I asked my new GI doctor about the lack of the DAO enzyme in the gut (if you have any form of gut impairment) and he said "holy cow--how'd you figure that out? yes! you could very well have a deficiency of the two enzymes that regulate histamine in the body". He feels it is temporary (as I do not have anaphylaxis and I do not have classic allergies found during testing) and suggested avoiding all high hista foods for 6 months (easier said than done) but I did a decent job of it and now, I try to follow a low histamine diet and it has resolved the red, burning skin I had, mouth, face and scalp sores, the heavy chest sensation, gut and bowel issues, and extremely sore joints and muscles (they still hurt but not as much). Most of all, it stopped the pounding heart at nighttime and the ensuing insomnia I would experience at times if I had eaten too many HH foods.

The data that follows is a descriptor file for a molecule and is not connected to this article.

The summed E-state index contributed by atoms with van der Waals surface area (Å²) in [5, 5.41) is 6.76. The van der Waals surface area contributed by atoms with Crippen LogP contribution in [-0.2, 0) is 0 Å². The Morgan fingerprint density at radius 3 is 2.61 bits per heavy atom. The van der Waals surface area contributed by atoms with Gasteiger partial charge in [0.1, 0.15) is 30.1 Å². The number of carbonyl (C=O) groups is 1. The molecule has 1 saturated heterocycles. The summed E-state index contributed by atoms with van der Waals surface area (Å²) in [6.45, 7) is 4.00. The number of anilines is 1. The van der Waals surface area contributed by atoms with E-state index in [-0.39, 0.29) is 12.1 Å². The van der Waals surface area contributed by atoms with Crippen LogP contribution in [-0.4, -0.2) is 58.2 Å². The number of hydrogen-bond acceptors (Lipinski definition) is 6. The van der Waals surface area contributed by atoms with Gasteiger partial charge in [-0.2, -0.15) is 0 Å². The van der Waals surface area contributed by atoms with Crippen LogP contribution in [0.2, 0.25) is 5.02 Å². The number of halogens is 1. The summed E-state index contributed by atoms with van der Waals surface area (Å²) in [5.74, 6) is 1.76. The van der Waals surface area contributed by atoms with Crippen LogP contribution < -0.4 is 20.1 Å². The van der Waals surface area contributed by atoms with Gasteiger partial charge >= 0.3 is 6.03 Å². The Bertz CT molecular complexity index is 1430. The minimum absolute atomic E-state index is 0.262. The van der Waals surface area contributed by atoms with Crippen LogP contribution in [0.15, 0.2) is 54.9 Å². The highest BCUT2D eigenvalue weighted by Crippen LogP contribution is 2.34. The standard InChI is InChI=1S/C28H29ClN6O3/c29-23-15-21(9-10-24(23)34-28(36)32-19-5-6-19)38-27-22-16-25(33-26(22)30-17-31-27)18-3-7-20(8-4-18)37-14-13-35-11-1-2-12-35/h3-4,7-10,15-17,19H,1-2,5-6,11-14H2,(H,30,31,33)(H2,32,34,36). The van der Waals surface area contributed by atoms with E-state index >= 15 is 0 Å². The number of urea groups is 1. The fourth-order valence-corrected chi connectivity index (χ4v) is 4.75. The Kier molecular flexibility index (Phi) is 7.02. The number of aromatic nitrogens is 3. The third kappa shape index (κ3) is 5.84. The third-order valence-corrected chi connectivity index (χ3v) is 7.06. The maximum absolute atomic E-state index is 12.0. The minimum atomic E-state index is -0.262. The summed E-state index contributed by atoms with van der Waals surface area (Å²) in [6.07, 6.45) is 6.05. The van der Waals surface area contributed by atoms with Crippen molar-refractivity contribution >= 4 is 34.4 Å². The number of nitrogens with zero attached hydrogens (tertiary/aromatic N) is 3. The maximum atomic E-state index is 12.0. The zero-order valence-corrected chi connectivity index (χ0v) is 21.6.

I found this article interesting:

     

    http://thatpaleoguy.com/2011/04/11/histamine-intolerance/

     

    symptoms:

     

    http://www.histamineintolerance.org.uk/about/symptoms

     

    and here are the dietary guidelines on this woman's blog--she did a great job spelling it out.

     

    http://mastcellblog.wordpress.com/histamine-diet/


  19. 1desperatelysaved and GottaSki - My IgA levels are normal, my IgG levels are normal, and my IgE levels are normal, too.